Welcome to the world’s largest photo quotation resource. These are not tired old quotes scammed from online sources and passed around like stale donuts at a committee meeting. This photo quote collection is the uniquely flavored creation of a single intelligence, not a group effort or a corporate product.


You’ll find thousands of fresh quotes on photography, with more added constantly. They’re hand-selected to inform, confound, and provoke. Browse photo quotes by author, of course, but you can also engage with the quotations by subject. In fact, the photo quotes are available in three clusters of subjects—Themes, Oppositions, and On Photography.  Plunge in. Get smart. Be challenged. Cause trouble.  —Quoteman

Robert Adams
[Photographer and writer, b. 1937, Orange, New Jersey, lives in Astoria, Oregon.]

 With a camera, one has to love individual cases. 

W. Eugene Smith
[Photographer, b. 1918, Wichita, Kansas, d. 1978, Tucson, Arizona.]

 The journalistic photographer can have no other than a personal approach; and it is impossible for him to be completely objective. Honest—yes. Objective—no. 

George Bernard Shaw
[Writer, critic, and dramatist, b. 1856, Dublin, d. 1950, Ayot St. Lawrence, Hertfordshire, England.]

 ... the eyes of artist had been so long educated to accept the most grossly fictitious conventions as truths of representation that many of the truths of the focusing-screen were at first repudiated as grotesque falsehoods. (1901) 

Douglas Coupland
[Writer, b. 1961, Baden-Söllingen, Germany, lives in Vancouver, Canada.]

 I tried to think of a witty play on “Every picture tells a thousand words,” but then the whole word/picture thing collapsed on me.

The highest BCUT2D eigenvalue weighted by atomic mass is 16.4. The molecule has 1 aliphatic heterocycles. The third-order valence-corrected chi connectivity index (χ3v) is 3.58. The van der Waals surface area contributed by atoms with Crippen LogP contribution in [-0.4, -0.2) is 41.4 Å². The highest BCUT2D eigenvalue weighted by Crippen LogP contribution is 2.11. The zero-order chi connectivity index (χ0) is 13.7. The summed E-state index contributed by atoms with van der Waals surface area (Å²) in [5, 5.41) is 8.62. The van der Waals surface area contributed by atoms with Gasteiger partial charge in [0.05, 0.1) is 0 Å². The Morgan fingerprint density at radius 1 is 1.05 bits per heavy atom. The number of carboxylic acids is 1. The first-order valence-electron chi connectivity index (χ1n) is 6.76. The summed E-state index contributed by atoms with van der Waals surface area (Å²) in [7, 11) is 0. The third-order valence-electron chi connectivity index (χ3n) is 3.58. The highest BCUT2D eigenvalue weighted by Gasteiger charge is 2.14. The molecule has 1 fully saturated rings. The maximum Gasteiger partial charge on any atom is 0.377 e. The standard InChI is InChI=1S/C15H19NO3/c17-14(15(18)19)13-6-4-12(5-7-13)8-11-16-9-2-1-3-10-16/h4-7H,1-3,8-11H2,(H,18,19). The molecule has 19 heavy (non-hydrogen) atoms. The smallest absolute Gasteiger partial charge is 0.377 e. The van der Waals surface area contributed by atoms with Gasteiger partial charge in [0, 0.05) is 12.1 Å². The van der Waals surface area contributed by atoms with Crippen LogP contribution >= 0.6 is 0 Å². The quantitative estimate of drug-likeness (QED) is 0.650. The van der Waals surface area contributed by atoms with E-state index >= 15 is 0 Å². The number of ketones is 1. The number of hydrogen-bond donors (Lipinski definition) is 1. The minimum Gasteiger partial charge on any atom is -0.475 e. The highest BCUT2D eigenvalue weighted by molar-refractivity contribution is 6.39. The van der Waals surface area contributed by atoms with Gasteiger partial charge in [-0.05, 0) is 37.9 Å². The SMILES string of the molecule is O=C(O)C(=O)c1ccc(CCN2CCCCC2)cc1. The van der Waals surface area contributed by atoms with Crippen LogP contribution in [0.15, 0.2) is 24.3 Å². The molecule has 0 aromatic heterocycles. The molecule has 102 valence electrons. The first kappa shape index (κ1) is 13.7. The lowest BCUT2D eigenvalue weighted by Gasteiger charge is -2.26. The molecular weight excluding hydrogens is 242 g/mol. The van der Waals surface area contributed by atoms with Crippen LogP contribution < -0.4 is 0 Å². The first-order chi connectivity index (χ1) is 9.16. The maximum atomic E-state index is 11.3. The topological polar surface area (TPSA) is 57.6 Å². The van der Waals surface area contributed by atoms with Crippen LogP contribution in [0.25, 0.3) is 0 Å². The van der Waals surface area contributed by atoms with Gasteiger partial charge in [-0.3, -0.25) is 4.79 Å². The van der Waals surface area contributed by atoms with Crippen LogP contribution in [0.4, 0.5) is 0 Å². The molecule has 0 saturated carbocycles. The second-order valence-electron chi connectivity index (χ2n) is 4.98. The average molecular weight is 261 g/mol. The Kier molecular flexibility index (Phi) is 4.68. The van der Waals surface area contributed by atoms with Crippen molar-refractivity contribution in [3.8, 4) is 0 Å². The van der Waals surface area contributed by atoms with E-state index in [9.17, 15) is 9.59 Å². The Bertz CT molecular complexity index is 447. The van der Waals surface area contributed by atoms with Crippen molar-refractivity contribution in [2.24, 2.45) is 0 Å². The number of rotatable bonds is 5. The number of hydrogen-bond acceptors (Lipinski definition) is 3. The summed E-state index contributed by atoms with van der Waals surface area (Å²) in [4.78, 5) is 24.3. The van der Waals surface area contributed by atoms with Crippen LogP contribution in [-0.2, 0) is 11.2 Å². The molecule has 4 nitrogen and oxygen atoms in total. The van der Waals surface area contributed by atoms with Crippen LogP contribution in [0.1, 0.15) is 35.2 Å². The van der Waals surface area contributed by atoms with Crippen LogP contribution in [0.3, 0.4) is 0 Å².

Richard Avedon
[Photographer, b. 1923, New York, d. 2004, San Antonio, Texas.]

 I think all art is about control—the encounter between control and the uncontrollable. 

Edward Weston
[Photographer, b. 1886, Highland Park, Illinois, d. 1958, Wildcat Hill, California.]

 Photography, not soft gutless painting, is best equipped to bore into the spirit of today. 

R. Crumb
[Cartoonist, b. 1943, Philadelphia, Pennsylvania, lives in Sauve, France.]

 They were just snapshots, nothing special, nothing particularly artistic. They were used for utility purposes.
(On photographs of mundane streetscapes he had “Stanley Something-or-other” take in Sacramento in 1988 to serve as backgrounds to his cartoons. “People don’t draw it, all this crap, people don’t focus attention on it because it’s ugly, it’s bleak, it’s depressing... But, this is the world we live in; I wanted my work to reflect that, the background reality of urban life.”) 

Annette Messager
[Artist, b. 1943, Berck-sur-Mer, France, lives in Paris.]

 I never take a picture of a face because a face is somebody, an arm is not recognizable as somebody. When you take a photograph of someone’s face, it identifies it as somebody, but if you take just a fragment, it’s everybody. It’s not one person.